Heredity doesn’t have to be destiny. You just have to take steps, quite literally, to change it. In a study presented at this week’s American Heart Association’s Conference on Nutrition, Physical Activity, and Metabolism in Palm Harbor, Florida, urban kids at risk for future obesity (because at least one of their parents is obese) who lived near neighborhood parks, playgrounds, and sports fields walked more on a weekly basis than children who didn’t. And the walkers may be less likely to become obese as a result.
THE DETAILS: Scientists from Sainte-Justine Hospital Research Center in Montreal interviewed 300 8- to 10-year-old boys and girls and their parents about their proximity to public parks and the amount of walking the children did on a weekly basis. All the kids in the study were considered at high risk for future obesity because at least one of their parents is obese. The researchers found that the presence of parks nearby was very strongly associated both with girls walking to school and with boys walking for leisure. In fact, for every additional park located within a half-mile of the family’s home, the likelihood of walking to school more than doubled among girls and leisure-time walking rose by 60 percent among boys.
WHAT IT MEANS: Walking frequency matters—for personal as well as environmental health. As rates of obesity among children rise, researchers are looking at ways to ramp up kids’ activity levels as seamlessly and effortlessly as possible. Walking fits the bill, and it means fewer greenhouse gasses and pollutants are released into the atmosphere. The good news, as this study suggests, is that it seems kids will be more active if given the time and place to do so. If you don’t happen to live near a park, your kids are missing an advantage that could protect their health. That means you’ll need to put extra effort into encouraging them to get moving. It’s worth it, though. They get some exercise, boost their health, and build a habit of getting around without relying on fossil-fuel burning conveyances. And when you join them, so do you.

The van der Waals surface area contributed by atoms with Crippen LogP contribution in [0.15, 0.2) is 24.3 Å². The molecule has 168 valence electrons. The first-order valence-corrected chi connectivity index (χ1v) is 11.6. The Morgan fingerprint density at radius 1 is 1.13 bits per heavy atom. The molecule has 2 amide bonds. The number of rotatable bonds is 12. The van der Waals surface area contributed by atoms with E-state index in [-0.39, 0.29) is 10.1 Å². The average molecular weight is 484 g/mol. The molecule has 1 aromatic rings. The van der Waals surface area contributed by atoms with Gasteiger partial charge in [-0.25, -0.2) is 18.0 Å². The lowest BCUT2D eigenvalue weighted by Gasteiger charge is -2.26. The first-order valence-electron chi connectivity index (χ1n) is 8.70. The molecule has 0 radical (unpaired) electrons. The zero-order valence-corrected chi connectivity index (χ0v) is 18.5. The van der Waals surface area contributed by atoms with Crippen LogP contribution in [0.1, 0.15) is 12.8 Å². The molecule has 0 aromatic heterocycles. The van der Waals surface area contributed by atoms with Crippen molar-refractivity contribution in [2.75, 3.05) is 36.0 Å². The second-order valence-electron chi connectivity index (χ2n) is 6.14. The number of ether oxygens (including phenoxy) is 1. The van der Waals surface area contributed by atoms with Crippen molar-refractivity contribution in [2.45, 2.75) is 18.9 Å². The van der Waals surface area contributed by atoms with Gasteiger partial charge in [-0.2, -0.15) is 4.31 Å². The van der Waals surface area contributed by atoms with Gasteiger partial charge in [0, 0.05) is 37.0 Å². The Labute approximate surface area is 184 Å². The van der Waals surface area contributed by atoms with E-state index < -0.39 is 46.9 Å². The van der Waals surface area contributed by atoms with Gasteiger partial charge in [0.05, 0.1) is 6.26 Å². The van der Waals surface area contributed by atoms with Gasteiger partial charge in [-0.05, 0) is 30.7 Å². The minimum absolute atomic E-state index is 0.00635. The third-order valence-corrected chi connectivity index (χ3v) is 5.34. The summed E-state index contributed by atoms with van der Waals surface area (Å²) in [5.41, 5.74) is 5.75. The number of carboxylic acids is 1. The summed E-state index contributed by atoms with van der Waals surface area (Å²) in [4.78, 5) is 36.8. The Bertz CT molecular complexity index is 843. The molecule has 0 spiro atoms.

Here’s what you can do to nudge your child’s activity level a bit higher:
• Do a walkability check. See the National Highway Traffic Safety Administration’s walkability checklist to find out if your community is suitably walkable, and to get tips on how to make it more so. The next time your family relocates, factor the walkability of your new locale into your decision.
• Hoof it. If it’s safe to walk or bike rather than drive, do so. Use stairs instead of elevators and escalators. Gradually increase the distances you and your children walk.
• Limit screen time. Limit TV, movies, videos, and computer games to less than 2 hours a day. Fill the rest of your leisure time with physical activity.
• Choose fitness-oriented gifts. Select a gift with your child's skills and interests in mind: A jump rope, mini-trampoline, tennis racket, baseball bat, a youth membership at the local YMCA or YWCA…
• Free that baby. Strollers and playpens are high on convenience but low on activity potential. Try to unleash your diapered dynamo whenever and wherever he or she can safely move around.
• Set a good example. Minimize your carbon footprint as well as the number on the scale by walking whenever you can, modeling its importance to your kids.